Benoît Jacquot’s Farewell, My Queen, like his breakthrough film, 1995’s A Single Girl, sees events almost exclusively through the eyes of his teenage female protagonist. Unlike the earlier film—which helped made an international star of Virginie Ledoyen—Queen is a distaff costume drama with little insights or fresh observations on a familiar subject, the last days of Marie Antoinette as the queen of France.
However, his film is certainly pleasing to the eye, filmed on location at Versailles. Yet the young Sidonie, a quiet, dutiful handmaiden who has become one of Marie’s favorites, is so colorless as to be a blank slate, severely hampering the movie’s attempt to absorbingly chronicle the chaos that accompanies the storming of the Bastille and its aftermath. That Sidonie’s personal history is never developed leaves her fatally one-dimensional. Is she from a common family? How did she attain such a coveted position?
The film begins on that fateful date, July 14, 1789. One of its facile ironies has Sidonie awoken in her sparsely furnished room by the gilded clock on her dresser, a gift from the queen that is soon taken by another, covetous young lady in waiting. As Sidonie leaves the servants’ tawdry quarters for her appointment with Marie Antoinette, the other woman taunts and frightens the naive Sidonie by holding up a dead rat by its tail. Later, Sidonie, while floating in a gondola on a lake outside the palace, sees another dead rat, this one floating in the water. If we didn’t get it the first time, Jacquot screams, “The monarchy is collapsing!”
The bulk of the film dramatizes the Queen’s fascination with her closest friend, Gabrielle de Polignac. Intimations that she and her personal favorite are lesbian lovers are historically speculative at best, but the overly emotional on-screen response by the queen when Gabrielle is not present at court is certainly in keeping with Marie Antoinette’s neediness. It’s too bad that Jacquot’s earlier muse, Virginie Ledoyen, has so little to do as Gabrielle, aside from looking sensational in various gowns and even more so in a gratuitous—but welcome—nude scene, where Sidonie, sent by the Queen to fetch her favorite, momentarily looks over the sleeping naked woman, whom she thinks of as a rival for the queen’s affections. That Jacquot never makes Sidonie’s own feelings for the queen clear—does she really have affection for her, is it simply infatuation, or does she merely enjoy being near such a formidable woman?—undercuts what could have been a powerful display of jealousy or, at the very least, understanding Gabrielle’s power over the queen.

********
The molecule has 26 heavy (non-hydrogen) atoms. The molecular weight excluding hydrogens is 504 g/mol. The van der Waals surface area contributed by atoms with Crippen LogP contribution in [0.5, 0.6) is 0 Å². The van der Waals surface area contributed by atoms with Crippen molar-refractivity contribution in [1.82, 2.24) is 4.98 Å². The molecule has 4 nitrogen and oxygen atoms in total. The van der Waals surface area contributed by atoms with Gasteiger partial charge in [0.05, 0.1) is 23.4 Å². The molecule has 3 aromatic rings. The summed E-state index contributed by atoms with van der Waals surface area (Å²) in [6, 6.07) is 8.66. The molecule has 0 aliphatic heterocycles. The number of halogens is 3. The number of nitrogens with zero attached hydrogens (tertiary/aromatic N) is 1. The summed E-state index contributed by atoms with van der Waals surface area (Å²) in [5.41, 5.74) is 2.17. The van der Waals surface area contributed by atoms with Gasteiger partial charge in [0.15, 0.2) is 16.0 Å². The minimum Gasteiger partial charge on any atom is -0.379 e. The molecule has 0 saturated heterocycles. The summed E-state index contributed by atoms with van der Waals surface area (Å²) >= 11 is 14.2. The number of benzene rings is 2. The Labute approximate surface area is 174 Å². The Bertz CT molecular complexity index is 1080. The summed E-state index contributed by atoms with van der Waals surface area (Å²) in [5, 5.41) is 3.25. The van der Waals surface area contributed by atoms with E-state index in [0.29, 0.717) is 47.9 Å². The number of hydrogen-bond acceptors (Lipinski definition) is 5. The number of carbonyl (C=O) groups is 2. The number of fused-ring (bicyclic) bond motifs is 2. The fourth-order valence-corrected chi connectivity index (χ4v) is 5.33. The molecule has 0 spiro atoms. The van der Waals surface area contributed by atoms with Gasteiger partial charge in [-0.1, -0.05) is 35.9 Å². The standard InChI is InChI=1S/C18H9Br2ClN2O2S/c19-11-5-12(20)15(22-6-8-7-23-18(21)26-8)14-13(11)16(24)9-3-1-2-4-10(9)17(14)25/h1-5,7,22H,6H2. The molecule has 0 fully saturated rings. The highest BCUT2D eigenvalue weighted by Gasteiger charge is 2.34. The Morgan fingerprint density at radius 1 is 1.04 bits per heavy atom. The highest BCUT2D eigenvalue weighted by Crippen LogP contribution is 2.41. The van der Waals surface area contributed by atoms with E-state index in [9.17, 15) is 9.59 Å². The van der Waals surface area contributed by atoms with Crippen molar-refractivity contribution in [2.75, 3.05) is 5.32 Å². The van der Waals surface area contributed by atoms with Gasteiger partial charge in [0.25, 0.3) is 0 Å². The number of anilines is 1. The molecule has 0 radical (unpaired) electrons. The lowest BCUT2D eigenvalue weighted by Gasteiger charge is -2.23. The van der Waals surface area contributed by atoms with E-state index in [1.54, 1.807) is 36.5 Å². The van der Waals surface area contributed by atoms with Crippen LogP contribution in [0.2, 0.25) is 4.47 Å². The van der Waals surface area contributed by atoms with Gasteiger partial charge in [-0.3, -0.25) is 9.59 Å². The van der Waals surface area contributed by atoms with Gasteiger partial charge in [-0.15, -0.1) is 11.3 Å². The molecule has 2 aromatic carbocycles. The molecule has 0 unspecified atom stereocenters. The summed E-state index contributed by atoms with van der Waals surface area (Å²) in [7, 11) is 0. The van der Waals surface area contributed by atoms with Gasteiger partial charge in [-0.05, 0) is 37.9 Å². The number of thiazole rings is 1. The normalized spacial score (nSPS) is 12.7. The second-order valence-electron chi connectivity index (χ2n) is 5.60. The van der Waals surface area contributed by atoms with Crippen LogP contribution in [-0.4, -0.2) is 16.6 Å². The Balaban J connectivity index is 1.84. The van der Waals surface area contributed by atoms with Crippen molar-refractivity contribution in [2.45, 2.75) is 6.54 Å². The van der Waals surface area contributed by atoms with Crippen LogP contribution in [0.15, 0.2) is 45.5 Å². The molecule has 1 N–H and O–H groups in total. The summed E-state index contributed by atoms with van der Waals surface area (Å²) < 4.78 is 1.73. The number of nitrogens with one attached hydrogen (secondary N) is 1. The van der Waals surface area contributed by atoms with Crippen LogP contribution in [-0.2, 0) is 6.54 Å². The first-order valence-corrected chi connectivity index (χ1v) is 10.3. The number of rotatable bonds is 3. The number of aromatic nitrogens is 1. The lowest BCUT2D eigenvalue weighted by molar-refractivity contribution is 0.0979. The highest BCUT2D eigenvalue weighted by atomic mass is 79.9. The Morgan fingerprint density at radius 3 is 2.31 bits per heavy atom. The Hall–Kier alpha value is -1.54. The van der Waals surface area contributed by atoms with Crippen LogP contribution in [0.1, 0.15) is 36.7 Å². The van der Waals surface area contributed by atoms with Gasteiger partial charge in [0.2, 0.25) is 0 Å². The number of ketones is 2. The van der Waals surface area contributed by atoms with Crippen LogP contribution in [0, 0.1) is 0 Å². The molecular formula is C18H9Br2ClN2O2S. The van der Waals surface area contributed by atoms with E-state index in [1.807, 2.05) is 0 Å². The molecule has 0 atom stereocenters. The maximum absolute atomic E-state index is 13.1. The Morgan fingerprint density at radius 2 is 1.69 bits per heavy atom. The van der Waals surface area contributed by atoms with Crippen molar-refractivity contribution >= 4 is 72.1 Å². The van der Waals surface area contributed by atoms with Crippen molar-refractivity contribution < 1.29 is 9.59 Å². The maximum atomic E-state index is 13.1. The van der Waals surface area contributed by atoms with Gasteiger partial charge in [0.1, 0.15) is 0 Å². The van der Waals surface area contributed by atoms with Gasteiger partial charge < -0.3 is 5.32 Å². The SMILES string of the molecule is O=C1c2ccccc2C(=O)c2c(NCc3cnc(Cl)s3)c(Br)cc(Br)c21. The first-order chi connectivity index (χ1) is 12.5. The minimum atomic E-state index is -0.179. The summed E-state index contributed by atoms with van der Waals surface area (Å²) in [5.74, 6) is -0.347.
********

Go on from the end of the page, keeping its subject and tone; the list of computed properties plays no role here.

Trotting familiar ground, Jacquot at least doesn’t revert to the insipidness of Sofia Coppola’s Marie Antoinette. His Marie, played by Diane Kruger—who resembles the earlier movie’s Kirsten Dunst, particularly in profile—retains her dignity even while exhibiting the clichéd (and possibly historically inaccurate) shallowness of a woman who prefers costume balls to literature and the arts. But the movie remains mainly decorative, with the sets, costumes and Romain Winding’s exquisite photography outdueling the drama. (Other châteaux besides Versailles were used as locations.)
To be charitable, let’s call this a variation on Rosencrantz and Guildenstern Are Dead, Tom Stoppard’s classic play that retold Hamlet through its minor characters. But aside from not having Stoppard’s cleverness, Jacquot’s film consists of little more than servants improbably eavesdropping on privileged conversations among the monarchs. While certainly possible, since so many of the servants had access to the secret rooms where so many power plays occurred, they smack of little more than contrivances that help propel what little narrative there is forward.
Léa Seydoux—best known for her small but pivotal roles in Midnight in Paris and Mission: Impossible–Ghost Protocol—is hampered by a part that’s mostly reactive. Only at the very end, when the queen orders Sidonie to undertake a special undercover mission, does she become convincingly alive. But even here, Sidonie’s transformation from vaguely formed teenager to assured young woman is a quicksilver change that is less plausible psychologically.